• Requirements for independence: The fact that platforms pay for audits isn’t inherently bad. Limitations on auditors on the number of the audits they can conduct for the same platform and the services they can provide to the company, along with the requirement that fees must not be contingent on the result of the report, are designed to prevent conflict of interest. But there is much here for the secondary legislation to stipulate to ensure auditor independence.
  • A rubber stamp exercise? Given the breadth of the obligations they must assess, auditors will have extremely difficult decisions to make about where to focus their efforts. It would be unfortunate if the independent audit became simply a rubber stamp exercise, signing off on the platform’s self-reporting. It’s important that auditors avoid a streetlight effect, only looking where platforms have already cast some light.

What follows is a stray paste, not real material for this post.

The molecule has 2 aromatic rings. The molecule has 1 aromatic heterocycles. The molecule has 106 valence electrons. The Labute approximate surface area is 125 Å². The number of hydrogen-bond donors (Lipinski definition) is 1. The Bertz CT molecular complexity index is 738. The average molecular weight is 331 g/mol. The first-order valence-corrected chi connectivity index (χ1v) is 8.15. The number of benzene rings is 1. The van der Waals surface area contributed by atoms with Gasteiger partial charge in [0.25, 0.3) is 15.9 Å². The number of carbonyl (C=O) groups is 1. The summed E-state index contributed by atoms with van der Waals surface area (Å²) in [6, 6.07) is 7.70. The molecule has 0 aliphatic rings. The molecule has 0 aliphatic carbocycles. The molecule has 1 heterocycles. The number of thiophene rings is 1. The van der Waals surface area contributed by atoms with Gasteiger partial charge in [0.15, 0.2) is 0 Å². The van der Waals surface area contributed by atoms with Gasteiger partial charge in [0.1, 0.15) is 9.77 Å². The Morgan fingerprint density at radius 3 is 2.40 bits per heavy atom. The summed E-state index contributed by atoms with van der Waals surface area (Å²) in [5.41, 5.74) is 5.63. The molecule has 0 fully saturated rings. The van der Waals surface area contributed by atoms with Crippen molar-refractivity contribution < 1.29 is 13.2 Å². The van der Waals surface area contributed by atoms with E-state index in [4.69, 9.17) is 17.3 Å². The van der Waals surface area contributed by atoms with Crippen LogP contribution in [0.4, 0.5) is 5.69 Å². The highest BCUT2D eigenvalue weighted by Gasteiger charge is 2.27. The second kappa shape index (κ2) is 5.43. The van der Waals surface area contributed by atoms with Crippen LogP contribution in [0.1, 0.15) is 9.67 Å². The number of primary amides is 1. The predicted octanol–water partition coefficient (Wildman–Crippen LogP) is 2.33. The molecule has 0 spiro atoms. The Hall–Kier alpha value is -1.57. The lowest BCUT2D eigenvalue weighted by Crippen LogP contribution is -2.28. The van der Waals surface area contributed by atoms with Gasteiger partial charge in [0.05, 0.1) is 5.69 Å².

• Competence and diversity of auditors: These audits will be highly complex, technical, and wide-ranging. Platform auditing is a new field and the skills and resources needed to perform them may be difficult to come by. While established firms (like the ‘big four’ accounting firms) may have the resources to conduct platform audits, they are less likely to have experience with fundamental rights questions and platform accountability questions developed by civil society groups and researchers over recent years.